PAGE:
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Cross-Servicing Dispute

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Cross-Servicing Dispute

Cross-Servicing is a consolidated government-wide program operated by Treasury's Bureau of Fiscal Service (BFS) that fulfills the requirement of The Debt Collection Improvement Act of 1996 (DCIA) to collect delinquent, non-tax debt on behalf of federal agencies. As required by the DCIA, an agency must refer any eligible debt more than 180 days delinquent to Fiscal Service for cross-servicing.

As part of the Cross-Servicing program, BFS must take appropriate action to service, collect, compromise, or suspend or terminate collection action on the debt. BFS encourages federal creditor agencies (agencies to whom debt is owed) to transfer all eligible delinquent debts for debt collection services before they are delinquent 180 days. Agencies are strongly encouraged to use all available debt collection tools.

The DATA Act changed the notice requirement for federal agencies to notify the Treasury Secretary of past due, nontax debts for the purposes of administrative offset from 180 days to 120 days.

In order to transfer a federal agency debt (such as a defaulted SBA loan) to BFS, the parties must execute and comply with the applicable Annual Debt Certification Agreement between the federal agencies.

The Cross-Servicing Dispute presents an avenue to release your debt from the clutches of the Treasury Department’s blackhole and back to the SBA or originating federal agency.  In most cases, it is necessary to return the debt to the SBA or other originating federal agency given the Treasury’s extreme reluctance to compromise debts referred to it.

The Cross-Servicing Dispute must present facts, evidence and legal arguments establishing that your debt should have never been transferred to the Treasury.  If successful, this strategy accomplishes two (2) goals: 1. It can eliminate the 28% to 30% “collection fee” that Treasury adds to your debt; and 2. It can transfer the debt back to the SBA or other originating agency, which potentially means a more realistic offer in compromise.

In order for the SBA or other federal agency to transfer your debt to the Department of Treasury, an employee of the SBA must certify, in writing, that the debt being transferred is valid, legally enforceable, and that there are no legal bars to collection. Creditor agencies, such as the SBA, must also certify that they have complied with all prerequisites to a particular collection action under the laws, regulations or policies applicable to the agency unless the creditor agency has requested, and the Department of Treasury has agreed, to do so on the creditor agency's behalf.

Thus, it is important to obtain a copy of the applicable Annual Debt Certification Agreement, as the provisions contained in this Agreement, often form the basis upon which to file or submit a formal petition for a Cross-Servicing Dispute.  Generally, you would want to investigate whether you can challenge the cross-servicing of the debt from the federal creditor agency to the Treasury Department’s BFS.  Some of these challenges could be based on arguments and evidence that the debt is not valid or legally enforceable, that your due process rights were violated and/or that the administrative fees, interest and/or penalties are inequitable.

You can view a Cross-Servicing Dispute Form by clicking: CSD Form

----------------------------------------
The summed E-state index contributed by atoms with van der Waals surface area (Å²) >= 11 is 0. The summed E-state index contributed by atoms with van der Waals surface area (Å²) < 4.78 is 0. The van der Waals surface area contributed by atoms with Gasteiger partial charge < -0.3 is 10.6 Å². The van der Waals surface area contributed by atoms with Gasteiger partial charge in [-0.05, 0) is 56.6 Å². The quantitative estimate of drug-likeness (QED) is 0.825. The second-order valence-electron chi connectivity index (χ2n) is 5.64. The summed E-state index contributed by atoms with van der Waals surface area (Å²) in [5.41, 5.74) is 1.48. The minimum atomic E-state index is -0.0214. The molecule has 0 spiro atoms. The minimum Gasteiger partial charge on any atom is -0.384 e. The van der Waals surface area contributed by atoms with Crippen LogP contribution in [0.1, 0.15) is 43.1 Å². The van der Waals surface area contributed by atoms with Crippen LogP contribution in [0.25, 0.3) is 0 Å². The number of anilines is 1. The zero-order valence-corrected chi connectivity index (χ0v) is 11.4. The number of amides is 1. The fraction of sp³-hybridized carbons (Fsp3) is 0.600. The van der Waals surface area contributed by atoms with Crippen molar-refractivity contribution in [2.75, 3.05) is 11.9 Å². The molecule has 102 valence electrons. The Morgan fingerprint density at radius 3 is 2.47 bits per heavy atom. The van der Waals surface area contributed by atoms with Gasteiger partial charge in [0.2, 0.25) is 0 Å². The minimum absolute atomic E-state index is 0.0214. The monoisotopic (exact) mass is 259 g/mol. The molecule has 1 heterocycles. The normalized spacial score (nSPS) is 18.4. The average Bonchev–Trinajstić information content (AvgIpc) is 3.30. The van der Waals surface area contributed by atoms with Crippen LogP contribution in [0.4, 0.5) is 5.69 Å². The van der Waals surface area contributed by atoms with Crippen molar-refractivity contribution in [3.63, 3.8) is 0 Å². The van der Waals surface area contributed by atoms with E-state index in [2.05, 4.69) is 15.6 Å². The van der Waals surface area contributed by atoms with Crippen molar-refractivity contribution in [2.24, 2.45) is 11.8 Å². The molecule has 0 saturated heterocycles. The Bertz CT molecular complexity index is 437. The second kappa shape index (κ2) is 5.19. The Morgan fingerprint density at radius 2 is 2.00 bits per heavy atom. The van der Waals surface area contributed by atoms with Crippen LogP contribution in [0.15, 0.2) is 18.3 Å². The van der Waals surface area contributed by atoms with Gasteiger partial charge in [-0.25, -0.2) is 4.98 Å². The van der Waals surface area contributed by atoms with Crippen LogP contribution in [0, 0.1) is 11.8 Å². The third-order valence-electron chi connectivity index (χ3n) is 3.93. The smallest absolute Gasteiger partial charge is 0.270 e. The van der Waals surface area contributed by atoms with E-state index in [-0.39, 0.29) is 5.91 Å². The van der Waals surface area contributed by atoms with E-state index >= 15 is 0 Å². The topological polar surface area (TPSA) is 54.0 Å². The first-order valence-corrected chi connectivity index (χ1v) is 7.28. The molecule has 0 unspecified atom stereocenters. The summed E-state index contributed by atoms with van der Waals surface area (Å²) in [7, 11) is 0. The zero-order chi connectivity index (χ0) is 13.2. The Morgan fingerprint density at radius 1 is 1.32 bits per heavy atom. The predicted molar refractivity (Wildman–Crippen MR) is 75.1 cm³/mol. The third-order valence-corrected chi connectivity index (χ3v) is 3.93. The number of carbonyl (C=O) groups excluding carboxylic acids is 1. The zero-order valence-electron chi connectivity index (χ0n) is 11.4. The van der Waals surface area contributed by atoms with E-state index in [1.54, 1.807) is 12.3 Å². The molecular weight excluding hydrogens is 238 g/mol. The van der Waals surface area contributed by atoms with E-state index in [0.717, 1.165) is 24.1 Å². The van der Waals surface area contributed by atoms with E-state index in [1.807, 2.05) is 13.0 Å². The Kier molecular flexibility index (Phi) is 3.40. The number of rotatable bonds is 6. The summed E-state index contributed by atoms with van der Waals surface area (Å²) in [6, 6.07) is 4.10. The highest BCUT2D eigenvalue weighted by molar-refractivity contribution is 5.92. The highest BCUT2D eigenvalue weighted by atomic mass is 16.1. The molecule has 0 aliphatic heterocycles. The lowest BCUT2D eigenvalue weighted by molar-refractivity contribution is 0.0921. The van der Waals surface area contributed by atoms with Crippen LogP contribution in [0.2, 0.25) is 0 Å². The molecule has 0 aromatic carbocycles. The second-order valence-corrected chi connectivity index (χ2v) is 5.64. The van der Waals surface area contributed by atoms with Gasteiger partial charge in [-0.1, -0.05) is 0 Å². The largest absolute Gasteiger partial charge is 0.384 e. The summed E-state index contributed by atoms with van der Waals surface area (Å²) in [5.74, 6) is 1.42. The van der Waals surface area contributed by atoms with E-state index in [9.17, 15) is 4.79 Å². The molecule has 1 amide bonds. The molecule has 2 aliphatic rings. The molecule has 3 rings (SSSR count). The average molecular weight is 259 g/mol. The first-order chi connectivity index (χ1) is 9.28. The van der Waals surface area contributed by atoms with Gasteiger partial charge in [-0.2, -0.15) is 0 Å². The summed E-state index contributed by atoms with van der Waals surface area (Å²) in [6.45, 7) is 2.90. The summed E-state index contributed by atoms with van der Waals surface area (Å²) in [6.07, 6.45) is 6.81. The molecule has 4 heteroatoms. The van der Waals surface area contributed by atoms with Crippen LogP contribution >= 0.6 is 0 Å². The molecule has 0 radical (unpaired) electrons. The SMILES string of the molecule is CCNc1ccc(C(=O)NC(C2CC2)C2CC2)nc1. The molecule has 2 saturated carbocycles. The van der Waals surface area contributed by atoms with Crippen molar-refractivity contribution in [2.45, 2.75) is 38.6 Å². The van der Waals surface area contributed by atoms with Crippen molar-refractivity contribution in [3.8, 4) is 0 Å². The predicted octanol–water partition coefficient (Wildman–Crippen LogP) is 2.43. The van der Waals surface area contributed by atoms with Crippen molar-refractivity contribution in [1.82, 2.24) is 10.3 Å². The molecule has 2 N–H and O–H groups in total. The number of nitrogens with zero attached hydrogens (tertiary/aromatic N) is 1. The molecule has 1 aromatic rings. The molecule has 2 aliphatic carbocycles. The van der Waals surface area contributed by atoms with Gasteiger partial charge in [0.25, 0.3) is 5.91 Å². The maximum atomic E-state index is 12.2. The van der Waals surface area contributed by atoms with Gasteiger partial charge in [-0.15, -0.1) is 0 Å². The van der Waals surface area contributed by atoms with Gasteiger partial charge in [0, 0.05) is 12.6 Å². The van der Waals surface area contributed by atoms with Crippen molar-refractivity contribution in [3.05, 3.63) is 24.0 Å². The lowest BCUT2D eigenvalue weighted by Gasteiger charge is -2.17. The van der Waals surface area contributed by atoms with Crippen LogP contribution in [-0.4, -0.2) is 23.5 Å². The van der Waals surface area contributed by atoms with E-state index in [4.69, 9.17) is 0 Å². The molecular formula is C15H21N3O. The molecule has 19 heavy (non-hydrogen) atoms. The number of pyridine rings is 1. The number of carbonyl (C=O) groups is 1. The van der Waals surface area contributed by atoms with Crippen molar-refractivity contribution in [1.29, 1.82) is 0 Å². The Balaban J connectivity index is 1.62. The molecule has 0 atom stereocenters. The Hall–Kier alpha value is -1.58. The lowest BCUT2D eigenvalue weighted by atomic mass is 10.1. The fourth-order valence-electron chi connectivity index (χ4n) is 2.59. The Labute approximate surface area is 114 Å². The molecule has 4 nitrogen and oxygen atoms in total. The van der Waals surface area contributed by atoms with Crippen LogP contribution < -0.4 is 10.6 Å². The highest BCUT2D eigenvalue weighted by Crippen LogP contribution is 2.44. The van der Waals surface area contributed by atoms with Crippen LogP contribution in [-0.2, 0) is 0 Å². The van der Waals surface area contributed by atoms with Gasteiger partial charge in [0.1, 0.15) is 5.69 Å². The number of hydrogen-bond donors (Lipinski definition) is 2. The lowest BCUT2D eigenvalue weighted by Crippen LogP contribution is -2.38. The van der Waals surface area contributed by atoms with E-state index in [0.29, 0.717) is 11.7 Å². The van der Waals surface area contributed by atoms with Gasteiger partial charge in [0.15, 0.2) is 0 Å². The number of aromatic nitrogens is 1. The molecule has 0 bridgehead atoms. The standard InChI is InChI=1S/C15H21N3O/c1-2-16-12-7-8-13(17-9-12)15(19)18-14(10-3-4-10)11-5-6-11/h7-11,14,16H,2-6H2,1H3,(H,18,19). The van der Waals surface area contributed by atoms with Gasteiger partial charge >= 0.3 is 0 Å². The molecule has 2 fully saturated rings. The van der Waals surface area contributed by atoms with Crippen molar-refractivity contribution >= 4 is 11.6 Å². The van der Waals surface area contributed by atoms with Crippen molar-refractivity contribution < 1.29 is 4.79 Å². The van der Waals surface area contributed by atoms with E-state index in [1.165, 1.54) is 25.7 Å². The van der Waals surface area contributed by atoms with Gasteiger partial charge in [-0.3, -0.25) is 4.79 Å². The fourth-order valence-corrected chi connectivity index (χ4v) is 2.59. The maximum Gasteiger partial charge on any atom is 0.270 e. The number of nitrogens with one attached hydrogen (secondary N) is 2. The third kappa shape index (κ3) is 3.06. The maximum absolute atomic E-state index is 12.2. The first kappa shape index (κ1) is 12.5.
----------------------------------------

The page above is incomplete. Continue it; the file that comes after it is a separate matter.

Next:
The Cross-Servicing Dispute is not as simple as asking Treasury to return the debt. We do not recommend that you simply try disputing your debt by yourself.  Instead, it would be better if you hire us to investigate the grounds for a possible cross-servicing dispute, and where applicable, formally prepare a Petition for Cross-Servicing Dispute on your behalf and process your case through the federal agency’s administrative appeals channels.  You need an experienced attorney to gather and analyze documents, evidence and apply legal arguments.  Our aggressive attorneys know what evidence and facts to look for and how to apply legal theories to support your Cross-Servicing Dispute.

Contact us today for a Case Evaluation.

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Cross-Servicing Dispute


Clients personally guaranteed SBA 504 loan balance of $750,000.  Clients also pledged the business’s equipment/inventory and their home as additional collateral.  Clients had agreed to a voluntary sale of their home to pay down the balance.  We intervened and rejected the proposed home sale.  Instead, we negotiated an acceptable term repayment agreement and release of lien on the home.



The client personally guaranteed an SBA 504 loan balance of $375,000.  Debt had been cross-referred to the Treasury at the time we got involved with the case.  We successfully had debt recalled to the SBA where we then presented an SBA OIC that was accepted for $58,000.



The client personally guaranteed an SBA 7(a) loan for $150,000. His business revenue decreased significantly causing default and an accelerated balance of $143,000. The client received the SBA's Official 60-day notice with the debt scheduled for referral to the Treasury’s Bureau of Fiscal Service for aggressive collection in less than 26 days. We were hired to represent him, respond to the SBA's Official 60-day notice, and prevent enforced collection by the Treasury and the Department of Justice. We successfully negotiated a structured workout with an extended maturity date that included a reduction of the 14% interest rate and removal of substantial collection fees (30% of the loan balance), effectively saving the client over $242,000.

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